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Tips for Treating Acne

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Treating Acne, Acne Healing, Face Scars

Tips for Treating Acne

December 22, 2008
By: Laurie Edwards for Scars1
 
If you’ve ever been frustrated by your skin you’re not alone – acne affects an estimated 40 to 50 million Americans each year. Whether it’s the occasional blemish, regular outbreaks or persistent severe inflammation, the important thing to know is that effective treatments exist that can lessen the chances of physical scarring as well as the emotional effects of uncontrolled acne.
 
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 Tips on Treating your Acne:

  • While you need to give medication a chance to work, if you aren’t seeing results in two to three months, discuss other options with your dermatologist.
     
  • Some treatments may work better than others and can involve a lot of trial and error – keep an open mind and be willing to try different combinations.
     
  • Every situation is unique, so make sure you discuss your particular lifestyle needs and medical history with your physician to make the best treatment choice.
     
  • Treating Mild Acne
    Often, mild cases of acne like whiteheads or blackheads can be controlled at home. Try washing your face with gentle soap twice daily to remove excess oils and dead skin or using an over-the-counter topical lotion that contains benzoyl peroxide or salicyclic acid.
     
    Usually, it takes about 4-6 weeks for mild acne to respond to treatment, but be sure to continue with your regimen after that to prevent new breakouts. If you’ve given it the proper amount of time and still aren’t seeing much improvement, your dermatologist may prescribe prescription-strength topical treatments.
     
    Treating Moderate Acne
    More moderate cases of acne, those which cover one-third to one-fourth of the face or other affected region, usually require the help of physician-prescribed combination therapy. The various treatment options recommended for moderate acne include:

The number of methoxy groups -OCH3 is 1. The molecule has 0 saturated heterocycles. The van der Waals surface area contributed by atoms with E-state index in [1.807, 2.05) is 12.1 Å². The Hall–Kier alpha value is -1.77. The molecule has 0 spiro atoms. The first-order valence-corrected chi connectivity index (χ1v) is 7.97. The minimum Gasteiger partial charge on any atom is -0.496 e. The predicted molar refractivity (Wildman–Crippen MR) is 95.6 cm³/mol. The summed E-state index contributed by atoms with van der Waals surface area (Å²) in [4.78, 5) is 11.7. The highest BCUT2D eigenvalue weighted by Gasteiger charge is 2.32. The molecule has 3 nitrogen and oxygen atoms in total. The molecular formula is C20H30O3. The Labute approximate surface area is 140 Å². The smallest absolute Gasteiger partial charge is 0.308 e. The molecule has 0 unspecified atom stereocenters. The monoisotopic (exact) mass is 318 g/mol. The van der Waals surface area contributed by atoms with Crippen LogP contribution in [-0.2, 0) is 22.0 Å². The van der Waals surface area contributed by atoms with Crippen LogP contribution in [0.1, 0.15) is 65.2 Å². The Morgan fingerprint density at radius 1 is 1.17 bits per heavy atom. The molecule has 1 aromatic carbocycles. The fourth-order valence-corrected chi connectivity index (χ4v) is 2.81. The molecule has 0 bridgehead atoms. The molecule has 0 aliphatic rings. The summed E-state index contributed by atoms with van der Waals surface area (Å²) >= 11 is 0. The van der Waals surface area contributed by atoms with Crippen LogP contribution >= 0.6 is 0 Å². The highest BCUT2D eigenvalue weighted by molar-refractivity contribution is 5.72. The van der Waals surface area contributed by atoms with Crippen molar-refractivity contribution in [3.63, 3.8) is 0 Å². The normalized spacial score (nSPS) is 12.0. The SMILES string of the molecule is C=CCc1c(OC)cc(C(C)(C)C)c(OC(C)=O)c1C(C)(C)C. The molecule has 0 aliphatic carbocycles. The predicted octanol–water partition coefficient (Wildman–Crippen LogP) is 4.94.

Physical methods, like extraction of acne lesions or light therapy.
     
    Medications, such as topical microbials that kill bacteria, topical retinoids, lotions derived from vitamin A, oral birth control pills, or oral antibiotics.
     
    Over-the-counter topical medications and cleansers.
     
    The best way to prevent the scarring that is often associated with moderate acne is early treatment, so be sure to consult with your dermatologist when it becomes clear your acne is not something that can be managed on your own.
     
    Treating Severe Acne
    The cysts and inflammation of severe acne causes extensive damage to the skin and often result in scarring. As such, it needs to be treated aggressively by a physician. While the most severe and potentially disfiguring acne may require several different regimens and can take years to respond, almost all cases of very severe acne can be treated.
     
    Common treatments for the most severe forms of acne include:
     
    Drainage and surgical extraction, which is recommended for cysts that fail to respond to medication. Though it may be tempting to try to pick and drain acne on your own, resist the urge since this can lead to infection and further inflammation.
     
    Injection of corticosteroids, which lessens the inflammation in cysts and decreases the chance of ruptures in them. Over the course of three to five days, this medicine, which is injected in to the cyst, works by “melting” it.
     
    Isotretinoin, which is a potent drug reserved for the most acute cases of severe acne. It is taken in pill form, and treatment typically lasts for four to five months. Sometimes, even one round of treatment can prove successful. Though it is the most effective medication for treating severe acne because it is the only one that addresses every factor that causes acne, it comes with serious side effects and cannot be prescribed to everyone.
     
    Isotretinoin can cause serious birth defects in fetuses, and the Food and Drug Administration (FDA) requires women of child-bearing age to take two pregnancy tests before starting this therapy and use two forms of birth control one month before, during and for one month after treatment. Other side effects like severe chest pain, trouble swallowing, joint pain and nausea could indicate a serious health problem and should be reported to a doctor right away.
     
    Oral antibiotics. which can help resolve inflammation and usually begin with a high dose that tapers down over the course of treatment.
     
    Oral contraceptives, which can help regulate the hormonal changes that can cause acne in women. They can be used as a long-term therapy but are not suggested for women who smoke, have any kind of clotting disorder or are over the age of 35 without consulting a gynecologist.
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